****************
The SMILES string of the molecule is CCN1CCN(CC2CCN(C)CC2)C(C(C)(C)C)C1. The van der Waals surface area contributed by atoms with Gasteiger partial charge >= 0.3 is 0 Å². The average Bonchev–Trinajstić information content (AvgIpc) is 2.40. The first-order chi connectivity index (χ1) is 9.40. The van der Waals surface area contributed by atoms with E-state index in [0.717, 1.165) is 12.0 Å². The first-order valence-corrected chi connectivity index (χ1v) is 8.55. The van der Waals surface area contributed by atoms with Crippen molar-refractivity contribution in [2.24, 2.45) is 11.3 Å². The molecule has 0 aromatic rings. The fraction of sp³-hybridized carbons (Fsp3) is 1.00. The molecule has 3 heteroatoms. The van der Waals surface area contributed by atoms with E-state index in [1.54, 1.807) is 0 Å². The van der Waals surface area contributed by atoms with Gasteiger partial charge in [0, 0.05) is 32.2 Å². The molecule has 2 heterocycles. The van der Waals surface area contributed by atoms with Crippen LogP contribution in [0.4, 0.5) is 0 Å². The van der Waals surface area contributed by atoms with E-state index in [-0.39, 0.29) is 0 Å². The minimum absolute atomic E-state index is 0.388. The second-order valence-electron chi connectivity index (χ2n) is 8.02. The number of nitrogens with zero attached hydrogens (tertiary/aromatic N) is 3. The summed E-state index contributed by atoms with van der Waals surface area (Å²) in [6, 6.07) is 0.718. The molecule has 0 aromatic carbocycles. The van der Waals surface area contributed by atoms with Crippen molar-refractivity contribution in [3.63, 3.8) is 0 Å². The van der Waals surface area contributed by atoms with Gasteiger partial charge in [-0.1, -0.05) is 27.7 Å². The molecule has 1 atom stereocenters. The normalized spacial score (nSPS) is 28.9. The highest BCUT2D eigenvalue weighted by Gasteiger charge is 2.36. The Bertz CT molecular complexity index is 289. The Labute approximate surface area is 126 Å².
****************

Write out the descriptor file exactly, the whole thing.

The SMILES string of the molecule is CCN1CCN(CC2CCN(C)CC2)C(C(C)(C)C)C1. The van der Waals surface area contributed by atoms with Gasteiger partial charge >= 0.3 is 0 Å². The average Bonchev–Trinajstić information content (AvgIpc) is 2.40. The first-order chi connectivity index (χ1) is 9.40. The van der Waals surface area contributed by atoms with E-state index in [0.717, 1.165) is 12.0 Å². The first-order valence-corrected chi connectivity index (χ1v) is 8.55. The van der Waals surface area contributed by atoms with Crippen molar-refractivity contribution in [2.24, 2.45) is 11.3 Å². The molecule has 0 aromatic rings. The fraction of sp³-hybridized carbons (Fsp3) is 1.00. The molecule has 3 heteroatoms. The van der Waals surface area contributed by atoms with E-state index in [1.54, 1.807) is 0 Å². The van der Waals surface area contributed by atoms with Gasteiger partial charge in [0, 0.05) is 32.2 Å². The molecule has 2 heterocycles. The van der Waals surface area contributed by atoms with Crippen LogP contribution in [0.4, 0.5) is 0 Å². The van der Waals surface area contributed by atoms with E-state index in [-0.39, 0.29) is 0 Å². The minimum absolute atomic E-state index is 0.388. The second-order valence-electron chi connectivity index (χ2n) is 8.02. The number of nitrogens with zero attached hydrogens (tertiary/aromatic N) is 3. The summed E-state index contributed by atoms with van der Waals surface area (Å²) in [6, 6.07) is 0.718. The molecule has 0 aromatic carbocycles. The van der Waals surface area contributed by atoms with Crippen molar-refractivity contribution in [3.63, 3.8) is 0 Å². The van der Waals surface area contributed by atoms with Gasteiger partial charge in [-0.1, -0.05) is 27.7 Å². The molecule has 1 atom stereocenters. The normalized spacial score (nSPS) is 28.9. The highest BCUT2D eigenvalue weighted by Gasteiger charge is 2.36. The Bertz CT molecular complexity index is 289. The Labute approximate surface area is 126 Å².